The other character to whom I object is — don’t hurt me — Little Nell. I have long said, “I love Dickens, but he doesn’t love me back.” Dickens doesn’t write a lot of relatable women. At least, you can relate to some of his major characters, but I really don’t recommend doing it. The classic Dickens heroines — the Good Girls — are endless flowing fonts of generosity. They are virtuous, compassionate, and honest. All good things, but in the Dickensian heroine they are taken to excess. If you ever find yourself considering what Agnes Wickfield would do as a guide to your everyday behavior, I suggest you preemptively check yourself in for therapy. Giving as much and as thoroughly as these women do is not healthy. Their entire personalities are defined by their nurturing. In Agnes, we forgive it, because she’s a secondary character. In Little Nell, the nominal protagonist, it’s poison.
Characters need, to state the obvious, flaws. Even in the starkly drawn world of Dickens’s imagination, heroes have them: Nicholas Nickleby’s temper (however much I find it refreshing) is a flaw. Pip, Boz help him, is a mass of flaws. The characters need something in themselves to strive against, not just in the world. Even Kit Nubbles, the bonus protagonist of this volume, introduced as Nell’s comic relief and only marginally older than she, has flaws and struggles, small though they be. He struggles to “stay cheerful” and govern his temper for the sake of his mother. He can be oblivious to others’ feelings. He can, albeit less spectacularly than Nickleby, snap.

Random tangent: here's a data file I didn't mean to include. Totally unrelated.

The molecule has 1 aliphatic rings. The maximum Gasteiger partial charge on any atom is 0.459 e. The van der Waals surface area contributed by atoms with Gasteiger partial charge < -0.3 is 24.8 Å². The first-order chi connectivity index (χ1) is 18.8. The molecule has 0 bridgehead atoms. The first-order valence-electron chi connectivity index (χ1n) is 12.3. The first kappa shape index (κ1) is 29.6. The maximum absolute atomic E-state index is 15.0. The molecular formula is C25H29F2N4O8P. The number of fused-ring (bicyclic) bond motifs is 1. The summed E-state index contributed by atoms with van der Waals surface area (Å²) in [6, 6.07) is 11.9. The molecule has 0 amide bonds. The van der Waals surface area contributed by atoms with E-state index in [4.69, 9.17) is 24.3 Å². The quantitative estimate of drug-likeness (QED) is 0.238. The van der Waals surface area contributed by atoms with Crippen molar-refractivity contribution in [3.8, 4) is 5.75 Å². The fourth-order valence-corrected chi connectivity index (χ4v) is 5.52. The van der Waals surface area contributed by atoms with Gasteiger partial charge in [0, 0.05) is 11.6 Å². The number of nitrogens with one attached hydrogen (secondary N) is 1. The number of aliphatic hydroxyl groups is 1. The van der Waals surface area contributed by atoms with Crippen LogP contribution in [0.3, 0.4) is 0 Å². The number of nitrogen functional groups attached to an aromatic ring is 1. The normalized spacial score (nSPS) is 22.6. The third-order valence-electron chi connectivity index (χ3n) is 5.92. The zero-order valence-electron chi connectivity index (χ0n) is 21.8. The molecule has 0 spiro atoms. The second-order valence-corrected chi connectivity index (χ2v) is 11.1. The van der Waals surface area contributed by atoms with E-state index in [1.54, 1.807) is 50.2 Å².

Nell, on the other hand, is imperturbably perfect. She’s less naive than that other pure little waif, Oliver Twist, so she’s able to get herself and her beloved Grandfather (the recipient of her Eternal Spring of Giving) out of scrapes, and out of clutches. She’s sweet, kind, soft-spoken, moral, uncomplaining (to the point of collapse from hunger) and true. She likes to ease others’ suffering. She wants simplicity and quiet. Oh, and of course, she is gorgeously beautiful, and small for her age, allowing her to inhabit a nebulous zone between the pitiful child and the vulnerable woman for maximum victimhood.
We have Mary Sue and Marty Stu — can there be a Martyr Sue, too? A character with no flaws is just frustrating, not engaging. I’m willing to wait for her flaws to emerge, but at some point — and I remember the point vividly, when Grandfather was whinging at her for uprooting them which she did to rescue them from his folly and she answered mildly — you lose all suspension of disbelief. No one that sweet can exist, should exist. Anything you do to her to make me cry is cheap. Anything she says is cloying. She has too few dimensions to exist on a flat page.
This is what we’re talking about when we say that writing in stereotypes is bad writing. For all the cleverness and fun moments in Old Curiosity Shop (and it did definitely have them), it’s strung around empty spots instead of believable person-facsimiles.
Dickens learned by doing, as we all must. Besides the convincingly flawed Bad Girls like Nancy and Louisa Gradgrind (and less convincingly drawn Estella), he eventually produced women who were allowed to be much less than perfect and still good, like Bella Wilfer. Some of his later characters seem almost like apologias for those that came before — Jenny Wren for Tiny Tim, Riah for Fagin. I don’t resent Little Nell or condemn her as a sexist depiction. I just see her as a missed opportunity, like many before and since. Art needs justice every bit as much as justice, to get a hold on people, needs art.